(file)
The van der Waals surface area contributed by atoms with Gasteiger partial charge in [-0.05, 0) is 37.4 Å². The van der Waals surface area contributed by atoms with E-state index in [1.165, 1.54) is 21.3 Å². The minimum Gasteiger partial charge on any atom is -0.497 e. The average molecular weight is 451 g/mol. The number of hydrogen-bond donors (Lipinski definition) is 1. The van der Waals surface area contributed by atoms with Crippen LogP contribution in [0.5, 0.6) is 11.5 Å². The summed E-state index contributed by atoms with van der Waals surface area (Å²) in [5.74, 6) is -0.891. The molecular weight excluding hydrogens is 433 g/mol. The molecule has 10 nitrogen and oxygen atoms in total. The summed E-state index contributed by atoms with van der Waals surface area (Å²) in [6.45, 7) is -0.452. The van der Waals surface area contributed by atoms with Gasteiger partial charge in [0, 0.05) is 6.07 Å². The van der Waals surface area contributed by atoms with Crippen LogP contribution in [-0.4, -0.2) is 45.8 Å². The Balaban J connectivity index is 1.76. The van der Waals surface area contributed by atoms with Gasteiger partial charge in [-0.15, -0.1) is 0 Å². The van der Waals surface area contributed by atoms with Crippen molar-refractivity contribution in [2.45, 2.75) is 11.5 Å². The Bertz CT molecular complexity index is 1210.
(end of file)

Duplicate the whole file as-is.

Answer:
The van der Waals surface area contributed by atoms with Gasteiger partial charge in [-0.05, 0) is 37.4 Å². The van der Waals surface area contributed by atoms with E-state index in [1.165, 1.54) is 21.3 Å². The minimum Gasteiger partial charge on any atom is -0.497 e. The average molecular weight is 451 g/mol. The number of hydrogen-bond donors (Lipinski definition) is 1. The van der Waals surface area contributed by atoms with Crippen LogP contribution in [0.5, 0.6) is 11.5 Å². The summed E-state index contributed by atoms with van der Waals surface area (Å²) in [5.74, 6) is -0.891. The molecular weight excluding hydrogens is 433 g/mol. The molecule has 10 nitrogen and oxygen atoms in total. The summed E-state index contributed by atoms with van der Waals surface area (Å²) in [6.45, 7) is -0.452. The van der Waals surface area contributed by atoms with Gasteiger partial charge in [0, 0.05) is 6.07 Å². The van der Waals surface area contributed by atoms with Crippen LogP contribution in [-0.4, -0.2) is 45.8 Å². The Balaban J connectivity index is 1.76. The van der Waals surface area contributed by atoms with Gasteiger partial charge in [-0.15, -0.1) is 0 Å². The van der Waals surface area contributed by atoms with Crippen molar-refractivity contribution in [2.45, 2.75) is 11.5 Å². The Bertz CT molecular complexity index is 1210.